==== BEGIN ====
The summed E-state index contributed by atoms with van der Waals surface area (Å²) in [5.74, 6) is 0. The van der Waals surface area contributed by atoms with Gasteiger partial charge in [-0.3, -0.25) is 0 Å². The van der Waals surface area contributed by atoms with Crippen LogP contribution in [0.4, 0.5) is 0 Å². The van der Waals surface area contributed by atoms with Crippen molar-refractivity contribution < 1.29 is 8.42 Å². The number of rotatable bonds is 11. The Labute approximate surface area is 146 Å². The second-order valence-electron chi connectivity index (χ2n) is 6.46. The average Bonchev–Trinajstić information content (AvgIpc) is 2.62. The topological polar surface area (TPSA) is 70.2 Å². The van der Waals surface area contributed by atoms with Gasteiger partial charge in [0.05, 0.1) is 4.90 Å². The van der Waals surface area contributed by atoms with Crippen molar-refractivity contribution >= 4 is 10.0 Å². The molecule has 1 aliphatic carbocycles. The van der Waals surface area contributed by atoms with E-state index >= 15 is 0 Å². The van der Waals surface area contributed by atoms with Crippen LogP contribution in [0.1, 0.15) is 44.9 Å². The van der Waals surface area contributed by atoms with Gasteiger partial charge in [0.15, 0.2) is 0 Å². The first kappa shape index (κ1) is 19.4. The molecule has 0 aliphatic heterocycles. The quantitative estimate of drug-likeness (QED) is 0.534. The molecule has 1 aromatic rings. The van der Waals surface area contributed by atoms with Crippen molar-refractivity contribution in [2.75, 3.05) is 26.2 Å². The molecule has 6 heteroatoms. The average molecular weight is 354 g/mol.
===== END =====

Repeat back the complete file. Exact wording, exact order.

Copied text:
The summed E-state index contributed by atoms with van der Waals surface area (Å²) in [5.74, 6) is 0. The van der Waals surface area contributed by atoms with Gasteiger partial charge in [-0.3, -0.25) is 0 Å². The van der Waals surface area contributed by atoms with Crippen LogP contribution in [0.4, 0.5) is 0 Å². The van der Waals surface area contributed by atoms with Crippen molar-refractivity contribution < 1.29 is 8.42 Å². The number of rotatable bonds is 11. The Labute approximate surface area is 146 Å². The second-order valence-electron chi connectivity index (χ2n) is 6.46. The average Bonchev–Trinajstić information content (AvgIpc) is 2.62. The topological polar surface area (TPSA) is 70.2 Å². The van der Waals surface area contributed by atoms with Gasteiger partial charge in [0.05, 0.1) is 4.90 Å². The van der Waals surface area contributed by atoms with Crippen molar-refractivity contribution >= 4 is 10.0 Å². The molecule has 1 aliphatic carbocycles. The van der Waals surface area contributed by atoms with E-state index >= 15 is 0 Å². The van der Waals surface area contributed by atoms with Crippen LogP contribution in [0.1, 0.15) is 44.9 Å². The van der Waals surface area contributed by atoms with Gasteiger partial charge in [0.15, 0.2) is 0 Å². The first kappa shape index (κ1) is 19.4. The molecule has 0 aliphatic heterocycles. The quantitative estimate of drug-likeness (QED) is 0.534. The molecule has 1 aromatic rings. The van der Waals surface area contributed by atoms with Crippen molar-refractivity contribution in [2.75, 3.05) is 26.2 Å². The molecule has 6 heteroatoms. The average molecular weight is 354 g/mol.